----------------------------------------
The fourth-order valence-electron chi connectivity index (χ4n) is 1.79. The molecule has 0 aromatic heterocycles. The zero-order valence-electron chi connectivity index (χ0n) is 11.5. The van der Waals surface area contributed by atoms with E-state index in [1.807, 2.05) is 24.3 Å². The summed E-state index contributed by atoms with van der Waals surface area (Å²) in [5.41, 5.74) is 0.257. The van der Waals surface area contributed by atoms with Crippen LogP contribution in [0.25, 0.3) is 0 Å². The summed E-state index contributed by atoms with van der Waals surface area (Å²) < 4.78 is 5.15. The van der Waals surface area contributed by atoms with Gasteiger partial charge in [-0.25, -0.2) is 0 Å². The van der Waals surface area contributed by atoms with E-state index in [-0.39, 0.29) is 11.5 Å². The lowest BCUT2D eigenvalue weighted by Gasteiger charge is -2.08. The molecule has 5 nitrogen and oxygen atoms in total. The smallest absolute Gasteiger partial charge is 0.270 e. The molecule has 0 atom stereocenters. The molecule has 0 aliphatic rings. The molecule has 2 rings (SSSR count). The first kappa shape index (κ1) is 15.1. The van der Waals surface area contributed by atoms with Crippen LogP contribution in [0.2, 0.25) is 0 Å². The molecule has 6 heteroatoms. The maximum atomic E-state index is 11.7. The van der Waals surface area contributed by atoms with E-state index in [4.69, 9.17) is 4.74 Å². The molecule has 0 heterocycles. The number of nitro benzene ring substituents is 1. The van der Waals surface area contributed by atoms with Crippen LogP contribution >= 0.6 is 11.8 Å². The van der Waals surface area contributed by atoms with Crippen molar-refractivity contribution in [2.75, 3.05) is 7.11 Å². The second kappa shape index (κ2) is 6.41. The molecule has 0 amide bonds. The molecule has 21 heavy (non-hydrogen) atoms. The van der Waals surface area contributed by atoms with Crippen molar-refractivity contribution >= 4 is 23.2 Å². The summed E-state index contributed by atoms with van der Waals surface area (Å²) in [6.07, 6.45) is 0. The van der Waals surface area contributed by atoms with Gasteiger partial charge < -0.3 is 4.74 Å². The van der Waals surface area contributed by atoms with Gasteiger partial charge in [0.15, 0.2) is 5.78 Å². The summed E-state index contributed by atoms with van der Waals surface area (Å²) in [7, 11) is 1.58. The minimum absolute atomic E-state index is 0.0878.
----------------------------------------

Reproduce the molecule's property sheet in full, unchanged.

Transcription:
The fourth-order valence-electron chi connectivity index (χ4n) is 1.79. The molecule has 0 aromatic heterocycles. The zero-order valence-electron chi connectivity index (χ0n) is 11.5. The van der Waals surface area contributed by atoms with E-state index in [1.807, 2.05) is 24.3 Å². The summed E-state index contributed by atoms with van der Waals surface area (Å²) in [5.41, 5.74) is 0.257. The van der Waals surface area contributed by atoms with Crippen LogP contribution in [0.25, 0.3) is 0 Å². The summed E-state index contributed by atoms with van der Waals surface area (Å²) < 4.78 is 5.15. The van der Waals surface area contributed by atoms with Gasteiger partial charge in [-0.25, -0.2) is 0 Å². The van der Waals surface area contributed by atoms with E-state index in [-0.39, 0.29) is 11.5 Å². The lowest BCUT2D eigenvalue weighted by Gasteiger charge is -2.08. The molecule has 5 nitrogen and oxygen atoms in total. The smallest absolute Gasteiger partial charge is 0.270 e. The molecule has 0 atom stereocenters. The molecule has 0 aliphatic rings. The molecule has 2 rings (SSSR count). The first kappa shape index (κ1) is 15.1. The van der Waals surface area contributed by atoms with Crippen LogP contribution in [0.2, 0.25) is 0 Å². The molecule has 6 heteroatoms. The maximum atomic E-state index is 11.7. The van der Waals surface area contributed by atoms with E-state index in [4.69, 9.17) is 4.74 Å². The molecule has 0 heterocycles. The number of nitro benzene ring substituents is 1. The van der Waals surface area contributed by atoms with Crippen LogP contribution >= 0.6 is 11.8 Å². The van der Waals surface area contributed by atoms with Crippen molar-refractivity contribution in [2.75, 3.05) is 7.11 Å². The second kappa shape index (κ2) is 6.41. The molecule has 0 amide bonds. The molecule has 21 heavy (non-hydrogen) atoms. The van der Waals surface area contributed by atoms with Crippen molar-refractivity contribution >= 4 is 23.2 Å². The summed E-state index contributed by atoms with van der Waals surface area (Å²) in [6.07, 6.45) is 0. The van der Waals surface area contributed by atoms with Gasteiger partial charge < -0.3 is 4.74 Å². The van der Waals surface area contributed by atoms with Gasteiger partial charge in [0.15, 0.2) is 5.78 Å². The summed E-state index contributed by atoms with van der Waals surface area (Å²) in [7, 11) is 1.58. The minimum absolute atomic E-state index is 0.0878.